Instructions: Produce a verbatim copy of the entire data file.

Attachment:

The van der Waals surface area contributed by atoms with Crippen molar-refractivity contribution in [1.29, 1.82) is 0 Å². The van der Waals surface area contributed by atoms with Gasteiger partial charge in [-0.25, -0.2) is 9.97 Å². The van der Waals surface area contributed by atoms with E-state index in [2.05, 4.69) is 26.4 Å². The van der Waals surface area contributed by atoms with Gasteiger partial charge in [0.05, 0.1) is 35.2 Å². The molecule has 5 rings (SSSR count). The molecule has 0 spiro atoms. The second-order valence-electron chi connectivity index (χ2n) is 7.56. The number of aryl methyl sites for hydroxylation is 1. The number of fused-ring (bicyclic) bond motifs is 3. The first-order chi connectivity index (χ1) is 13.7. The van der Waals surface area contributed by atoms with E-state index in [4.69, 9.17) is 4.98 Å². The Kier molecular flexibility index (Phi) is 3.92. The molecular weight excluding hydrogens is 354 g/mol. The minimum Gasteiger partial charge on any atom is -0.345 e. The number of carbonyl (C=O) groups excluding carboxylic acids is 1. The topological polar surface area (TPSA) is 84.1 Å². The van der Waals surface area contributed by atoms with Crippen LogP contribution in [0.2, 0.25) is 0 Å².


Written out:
The van der Waals surface area contributed by atoms with Crippen molar-refractivity contribution in [1.29, 1.82) is 0 Å². The van der Waals surface area contributed by atoms with Gasteiger partial charge in [-0.25, -0.2) is 9.97 Å². The van der Waals surface area contributed by atoms with E-state index in [2.05, 4.69) is 26.4 Å². The van der Waals surface area contributed by atoms with Gasteiger partial charge in [0.05, 0.1) is 35.2 Å². The molecule has 5 rings (SSSR count). The molecule has 0 spiro atoms. The second-order valence-electron chi connectivity index (χ2n) is 7.56. The number of aryl methyl sites for hydroxylation is 1. The number of fused-ring (bicyclic) bond motifs is 3. The first-order chi connectivity index (χ1) is 13.7. The van der Waals surface area contributed by atoms with E-state index in [4.69, 9.17) is 4.98 Å². The Kier molecular flexibility index (Phi) is 3.92. The molecular weight excluding hydrogens is 354 g/mol. The minimum Gasteiger partial charge on any atom is -0.345 e. The number of carbonyl (C=O) groups excluding carboxylic acids is 1. The topological polar surface area (TPSA) is 84.1 Å². The van der Waals surface area contributed by atoms with Crippen LogP contribution in [0.2, 0.25) is 0 Å².